This post is part of a series on how to locate devices on any of the four major smartphone operating systems. If this isn’t the right guide for your device, you can go back to the main article for links to the others.
Initially Google’s Android operating system was bereft of the likes of Apple’s ‘Find my iPhone’ service but there were, and still are, a host of options for the security conscious user to protect themselves with. Thankfully though the official Android Device Manager was launched as a stand-alone application in the Google Play Store at the end of 2013 and can be downloaded for any device using Android 2.2 or higher.
Android phones and tablets with active cellular connections will be able to locate themselves using the cellular networks, WiFi only tablet will need to connect to a WiFi network for their location to be mapped.
- Ring – Your Android device will ring at maximum volume for five minutes to help you find where it is. You can stop the ringing by pressing the power button.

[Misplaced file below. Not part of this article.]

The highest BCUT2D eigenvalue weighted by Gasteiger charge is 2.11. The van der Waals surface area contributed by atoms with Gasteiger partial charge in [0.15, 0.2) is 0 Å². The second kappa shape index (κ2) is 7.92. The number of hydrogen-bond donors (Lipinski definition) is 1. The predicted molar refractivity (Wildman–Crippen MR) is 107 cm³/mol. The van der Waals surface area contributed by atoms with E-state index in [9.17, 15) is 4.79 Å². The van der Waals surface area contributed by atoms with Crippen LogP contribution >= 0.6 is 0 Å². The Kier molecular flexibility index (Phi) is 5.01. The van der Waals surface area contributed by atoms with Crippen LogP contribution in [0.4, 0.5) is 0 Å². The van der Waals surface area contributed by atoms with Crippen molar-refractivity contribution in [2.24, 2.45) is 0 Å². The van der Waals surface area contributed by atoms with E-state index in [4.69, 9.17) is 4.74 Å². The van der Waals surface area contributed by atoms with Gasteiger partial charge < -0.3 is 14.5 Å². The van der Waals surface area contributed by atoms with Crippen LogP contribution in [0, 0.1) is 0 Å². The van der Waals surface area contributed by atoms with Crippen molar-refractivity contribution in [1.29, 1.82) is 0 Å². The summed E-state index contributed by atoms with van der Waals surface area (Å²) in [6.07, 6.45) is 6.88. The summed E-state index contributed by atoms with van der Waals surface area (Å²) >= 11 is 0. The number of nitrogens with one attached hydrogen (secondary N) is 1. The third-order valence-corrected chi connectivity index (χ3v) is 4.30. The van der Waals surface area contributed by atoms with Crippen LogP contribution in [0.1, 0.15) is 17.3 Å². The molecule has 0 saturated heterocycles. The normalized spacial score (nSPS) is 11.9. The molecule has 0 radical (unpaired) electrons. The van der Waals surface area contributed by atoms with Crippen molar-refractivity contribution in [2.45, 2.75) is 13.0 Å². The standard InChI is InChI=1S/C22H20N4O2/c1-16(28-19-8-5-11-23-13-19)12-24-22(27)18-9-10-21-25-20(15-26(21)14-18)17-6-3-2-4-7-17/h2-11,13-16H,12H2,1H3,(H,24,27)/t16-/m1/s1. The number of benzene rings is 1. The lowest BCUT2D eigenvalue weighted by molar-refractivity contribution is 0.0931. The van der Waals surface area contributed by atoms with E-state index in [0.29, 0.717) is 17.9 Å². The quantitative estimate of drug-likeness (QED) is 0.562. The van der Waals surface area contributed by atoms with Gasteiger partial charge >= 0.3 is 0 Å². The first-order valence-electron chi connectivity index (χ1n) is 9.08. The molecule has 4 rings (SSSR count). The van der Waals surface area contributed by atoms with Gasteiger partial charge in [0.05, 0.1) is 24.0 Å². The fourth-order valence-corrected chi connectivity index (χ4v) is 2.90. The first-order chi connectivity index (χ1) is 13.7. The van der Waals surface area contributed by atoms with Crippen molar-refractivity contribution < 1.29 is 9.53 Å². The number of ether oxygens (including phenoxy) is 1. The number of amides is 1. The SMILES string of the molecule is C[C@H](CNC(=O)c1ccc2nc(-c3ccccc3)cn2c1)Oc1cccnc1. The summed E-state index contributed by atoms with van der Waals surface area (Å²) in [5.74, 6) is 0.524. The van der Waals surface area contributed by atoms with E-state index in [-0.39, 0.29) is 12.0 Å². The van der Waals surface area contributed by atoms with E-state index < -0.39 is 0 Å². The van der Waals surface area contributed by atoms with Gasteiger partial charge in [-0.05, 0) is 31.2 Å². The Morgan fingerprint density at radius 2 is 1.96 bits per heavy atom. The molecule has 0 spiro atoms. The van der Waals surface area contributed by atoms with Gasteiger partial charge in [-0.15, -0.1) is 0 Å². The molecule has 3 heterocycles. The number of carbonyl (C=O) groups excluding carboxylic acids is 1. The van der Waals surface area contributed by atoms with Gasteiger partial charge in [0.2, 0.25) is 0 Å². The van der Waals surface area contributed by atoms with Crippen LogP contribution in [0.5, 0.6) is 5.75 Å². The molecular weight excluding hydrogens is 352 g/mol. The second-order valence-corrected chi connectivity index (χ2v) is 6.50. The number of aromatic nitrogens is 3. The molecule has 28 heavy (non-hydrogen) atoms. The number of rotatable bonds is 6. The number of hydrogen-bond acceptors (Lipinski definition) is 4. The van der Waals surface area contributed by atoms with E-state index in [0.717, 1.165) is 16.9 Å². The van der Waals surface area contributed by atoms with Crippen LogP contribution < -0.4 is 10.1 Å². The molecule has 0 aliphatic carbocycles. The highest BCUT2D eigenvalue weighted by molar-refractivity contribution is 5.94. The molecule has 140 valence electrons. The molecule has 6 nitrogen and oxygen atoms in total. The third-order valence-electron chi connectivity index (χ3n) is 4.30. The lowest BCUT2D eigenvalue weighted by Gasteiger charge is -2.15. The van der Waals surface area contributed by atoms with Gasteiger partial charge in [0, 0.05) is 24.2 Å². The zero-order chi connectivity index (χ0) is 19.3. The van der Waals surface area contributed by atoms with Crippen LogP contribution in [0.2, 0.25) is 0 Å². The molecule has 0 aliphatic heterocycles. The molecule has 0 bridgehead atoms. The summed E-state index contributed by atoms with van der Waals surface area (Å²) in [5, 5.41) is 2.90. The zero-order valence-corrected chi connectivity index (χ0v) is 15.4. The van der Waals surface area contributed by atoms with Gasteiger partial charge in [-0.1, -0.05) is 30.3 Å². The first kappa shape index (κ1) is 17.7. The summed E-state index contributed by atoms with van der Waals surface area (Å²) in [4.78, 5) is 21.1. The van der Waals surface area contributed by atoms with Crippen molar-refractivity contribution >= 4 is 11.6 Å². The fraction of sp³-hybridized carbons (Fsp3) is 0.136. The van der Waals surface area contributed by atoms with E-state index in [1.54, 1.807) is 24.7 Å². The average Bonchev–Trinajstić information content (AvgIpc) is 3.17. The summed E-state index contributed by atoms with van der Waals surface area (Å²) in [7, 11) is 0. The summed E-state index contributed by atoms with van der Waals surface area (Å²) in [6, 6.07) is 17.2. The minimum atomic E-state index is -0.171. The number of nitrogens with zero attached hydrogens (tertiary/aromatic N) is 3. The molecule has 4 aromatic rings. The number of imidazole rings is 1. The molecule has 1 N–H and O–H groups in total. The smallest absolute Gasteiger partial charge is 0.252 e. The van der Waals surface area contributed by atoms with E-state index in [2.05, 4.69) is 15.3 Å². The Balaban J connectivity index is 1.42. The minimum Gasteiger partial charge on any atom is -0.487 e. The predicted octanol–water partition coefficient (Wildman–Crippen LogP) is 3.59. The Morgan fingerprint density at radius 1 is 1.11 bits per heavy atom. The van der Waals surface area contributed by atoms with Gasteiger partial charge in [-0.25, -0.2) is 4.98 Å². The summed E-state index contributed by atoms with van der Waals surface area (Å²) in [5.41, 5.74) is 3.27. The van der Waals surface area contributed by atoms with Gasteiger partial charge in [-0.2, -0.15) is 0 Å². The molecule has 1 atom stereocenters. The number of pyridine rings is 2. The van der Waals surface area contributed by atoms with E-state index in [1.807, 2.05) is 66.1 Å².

- Lock – Replace your standard Android lock screen with a new password and an optional message that will appear when the device is unlocked.
- Erase – This performs a factory reset on your device which erases all apps, photos, music and settings. After you erase the device, Android Device Manager will no longer be able to track the device. If your device is offline the factory reset will occur as soon as it goes online again.
How to set up Android Device Manager
- Open the All Apps Menu and select ‘Google Settings’ (it’s a grey logo with a white ‘g’ and gear in its top right hand corner).
- Select Android Device Manager.
- You turn on the following options:
- Remotely locate this device – Find your device and show its location on Google Maps. For devices running 4.1 and higher you have to enable location access (go to Google Settings > Location > Access location).
- Allow remote lock and factory reset – Allows both the device lock and erase functions to work.